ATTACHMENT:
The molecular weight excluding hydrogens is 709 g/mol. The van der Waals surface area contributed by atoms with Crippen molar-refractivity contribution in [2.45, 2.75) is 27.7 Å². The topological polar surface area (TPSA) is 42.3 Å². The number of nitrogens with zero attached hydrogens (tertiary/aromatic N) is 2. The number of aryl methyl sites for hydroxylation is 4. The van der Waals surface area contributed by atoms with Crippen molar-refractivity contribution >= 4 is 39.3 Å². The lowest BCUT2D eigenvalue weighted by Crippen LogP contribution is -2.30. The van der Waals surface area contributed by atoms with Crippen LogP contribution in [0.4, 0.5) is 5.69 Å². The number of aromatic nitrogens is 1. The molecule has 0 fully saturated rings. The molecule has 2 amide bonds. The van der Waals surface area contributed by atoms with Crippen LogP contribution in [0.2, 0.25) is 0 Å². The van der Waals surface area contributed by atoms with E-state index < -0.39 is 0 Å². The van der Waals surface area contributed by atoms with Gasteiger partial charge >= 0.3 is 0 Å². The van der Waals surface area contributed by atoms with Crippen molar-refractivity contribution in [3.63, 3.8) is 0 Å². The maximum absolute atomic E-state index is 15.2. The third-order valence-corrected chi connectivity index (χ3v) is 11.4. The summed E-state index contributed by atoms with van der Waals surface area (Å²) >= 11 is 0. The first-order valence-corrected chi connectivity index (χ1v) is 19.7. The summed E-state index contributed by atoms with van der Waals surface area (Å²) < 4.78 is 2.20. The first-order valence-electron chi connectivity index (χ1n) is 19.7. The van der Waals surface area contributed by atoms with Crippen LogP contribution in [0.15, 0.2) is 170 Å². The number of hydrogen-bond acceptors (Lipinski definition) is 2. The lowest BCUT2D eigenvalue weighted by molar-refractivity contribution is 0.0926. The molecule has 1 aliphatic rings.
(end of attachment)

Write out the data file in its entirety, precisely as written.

The molecular weight excluding hydrogens is 709 g/mol. The van der Waals surface area contributed by atoms with Crippen molar-refractivity contribution in [2.45, 2.75) is 27.7 Å². The topological polar surface area (TPSA) is 42.3 Å². The number of nitrogens with zero attached hydrogens (tertiary/aromatic N) is 2. The number of aryl methyl sites for hydroxylation is 4. The van der Waals surface area contributed by atoms with Crippen molar-refractivity contribution >= 4 is 39.3 Å². The lowest BCUT2D eigenvalue weighted by Crippen LogP contribution is -2.30. The van der Waals surface area contributed by atoms with Crippen LogP contribution in [0.4, 0.5) is 5.69 Å². The number of aromatic nitrogens is 1. The molecule has 0 fully saturated rings. The molecule has 2 amide bonds. The van der Waals surface area contributed by atoms with Crippen LogP contribution in [0.2, 0.25) is 0 Å². The van der Waals surface area contributed by atoms with E-state index < -0.39 is 0 Å². The van der Waals surface area contributed by atoms with Gasteiger partial charge >= 0.3 is 0 Å². The van der Waals surface area contributed by atoms with Crippen molar-refractivity contribution in [3.63, 3.8) is 0 Å². The maximum absolute atomic E-state index is 15.2. The third-order valence-corrected chi connectivity index (χ3v) is 11.4. The summed E-state index contributed by atoms with van der Waals surface area (Å²) >= 11 is 0. The first-order valence-corrected chi connectivity index (χ1v) is 19.7. The summed E-state index contributed by atoms with van der Waals surface area (Å²) < 4.78 is 2.20. The first-order valence-electron chi connectivity index (χ1n) is 19.7. The van der Waals surface area contributed by atoms with Crippen LogP contribution in [0.15, 0.2) is 170 Å². The number of hydrogen-bond acceptors (Lipinski definition) is 2. The lowest BCUT2D eigenvalue weighted by molar-refractivity contribution is 0.0926. The molecule has 1 aliphatic rings.